Amen to everything you said.

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@barnett468  So I am curious what you mean by "Ford crossflow."  I have a universal Northern radiator that is a crossflow.  Crossflow to me means that the radiator flows horizontally.  Is a "Ford crossflow" something different, or am I reading into it too much?

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18 minutes ago, Cantedvalve said:

@barnett468  So I am curious what you mean by "Ford crossflow."  I have a universal Northern radiator that is a crossflow.  Crossflow to me means that the radiator flows horizontally.  Is a "Ford crossflow" something different, or am I reading into it too much?

Yes, a true cross flow has horizontal tubes, but that term has been attached to ford rads with the inlet and outlet on opposing corners of the rad, which has been tested by US Radiator and determined to decrease outlet temps by around 5 degrees, which is why I posted earlier that a (Ford) cross flow won't do much to increase cooling over a non cross flow.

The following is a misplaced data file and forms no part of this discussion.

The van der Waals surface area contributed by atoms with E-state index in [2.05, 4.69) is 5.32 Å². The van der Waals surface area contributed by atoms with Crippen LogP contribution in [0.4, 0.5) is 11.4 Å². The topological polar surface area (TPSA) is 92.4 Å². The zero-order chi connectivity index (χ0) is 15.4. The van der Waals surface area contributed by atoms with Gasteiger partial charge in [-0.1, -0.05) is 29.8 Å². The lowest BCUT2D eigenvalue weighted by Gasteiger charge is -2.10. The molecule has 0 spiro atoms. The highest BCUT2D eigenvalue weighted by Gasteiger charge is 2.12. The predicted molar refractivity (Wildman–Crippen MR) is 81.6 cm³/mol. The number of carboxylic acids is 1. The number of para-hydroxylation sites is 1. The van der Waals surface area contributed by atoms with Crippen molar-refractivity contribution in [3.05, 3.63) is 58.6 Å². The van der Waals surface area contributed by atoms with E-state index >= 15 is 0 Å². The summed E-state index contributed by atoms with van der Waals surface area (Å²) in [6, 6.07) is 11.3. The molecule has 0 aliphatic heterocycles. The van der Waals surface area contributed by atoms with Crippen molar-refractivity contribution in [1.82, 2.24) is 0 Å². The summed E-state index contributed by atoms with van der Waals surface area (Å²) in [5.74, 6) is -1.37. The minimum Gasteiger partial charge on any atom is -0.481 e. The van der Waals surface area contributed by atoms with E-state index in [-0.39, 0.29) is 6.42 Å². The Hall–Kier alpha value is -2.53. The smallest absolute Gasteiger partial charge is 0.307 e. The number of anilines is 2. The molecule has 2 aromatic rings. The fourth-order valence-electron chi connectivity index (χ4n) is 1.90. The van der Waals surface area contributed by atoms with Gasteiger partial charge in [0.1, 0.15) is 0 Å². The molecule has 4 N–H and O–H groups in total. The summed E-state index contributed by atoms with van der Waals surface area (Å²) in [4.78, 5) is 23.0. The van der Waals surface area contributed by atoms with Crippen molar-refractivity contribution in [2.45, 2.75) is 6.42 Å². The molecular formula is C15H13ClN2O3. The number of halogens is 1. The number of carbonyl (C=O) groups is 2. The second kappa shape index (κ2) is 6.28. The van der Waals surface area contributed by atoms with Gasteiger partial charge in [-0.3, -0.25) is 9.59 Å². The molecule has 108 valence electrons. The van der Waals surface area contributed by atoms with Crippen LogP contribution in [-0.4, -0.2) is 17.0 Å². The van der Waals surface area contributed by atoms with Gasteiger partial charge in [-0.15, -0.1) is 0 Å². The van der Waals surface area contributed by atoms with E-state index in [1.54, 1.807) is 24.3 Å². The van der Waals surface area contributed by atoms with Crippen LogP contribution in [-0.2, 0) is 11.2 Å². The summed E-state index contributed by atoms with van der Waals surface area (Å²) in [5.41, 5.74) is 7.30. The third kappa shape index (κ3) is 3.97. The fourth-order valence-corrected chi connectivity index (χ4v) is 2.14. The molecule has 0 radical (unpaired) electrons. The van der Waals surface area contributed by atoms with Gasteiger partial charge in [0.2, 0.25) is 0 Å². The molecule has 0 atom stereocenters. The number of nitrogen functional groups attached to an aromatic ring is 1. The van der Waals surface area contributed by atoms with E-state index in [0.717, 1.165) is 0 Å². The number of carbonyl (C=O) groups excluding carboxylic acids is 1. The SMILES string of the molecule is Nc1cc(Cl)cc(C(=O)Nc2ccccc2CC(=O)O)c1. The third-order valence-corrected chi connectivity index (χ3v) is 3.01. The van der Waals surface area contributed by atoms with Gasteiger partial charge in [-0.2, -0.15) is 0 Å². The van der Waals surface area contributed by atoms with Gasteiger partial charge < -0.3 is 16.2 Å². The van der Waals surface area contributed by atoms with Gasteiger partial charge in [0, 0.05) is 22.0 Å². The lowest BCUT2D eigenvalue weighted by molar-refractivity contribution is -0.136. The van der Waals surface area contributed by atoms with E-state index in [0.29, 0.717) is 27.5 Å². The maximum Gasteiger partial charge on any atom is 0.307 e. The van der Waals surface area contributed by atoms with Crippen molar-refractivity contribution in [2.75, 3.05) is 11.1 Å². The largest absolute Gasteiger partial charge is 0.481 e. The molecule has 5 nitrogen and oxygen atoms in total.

Cooling systems are far more complicated than most people realize and unfortunately many people buy things they don't need or buy the wrong things etc and end up wasting a lot of money in the process and still end up with an engine that runs hot.

One of the best improvements one can do to a Ford rad in particular is have a "multi pass" plate installed. This forces the water thru two sections of the rad before it exits.

 

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On 7/15/2019 at 11:23 AM, barnett468 said:

Remove the rad cap and lower the water level until you can see the to of the tubes then take a high resolution photo of the tubes thru the fill hole and post it here.

Tell us how many rows deep the rad is.

Count the number of tubes going across the front of the rad.

What temp does it get to and under what conditions?

 

 

 

 

Looks like 2 rows deep.  21" wide by 3.5" thick

34 sets of fins across the front

I have not used a thermometer on it but it get 3/4 on the temp scale.  I recently installed a new sender unit.

 

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On 7/15/2019 at 6:54 PM, barnett468 said:

Yes, a true cross flow has horizontal tubes, but that term has been attached to ford rads with the inlet and outlet on opposing corners of the rad, which has been tested by US Radiator and determined to decrease outlet temps by around 5 degrees, which is why I posted earlier that a (Ford) cross flow won't do much to increase cooling over a non cross flow.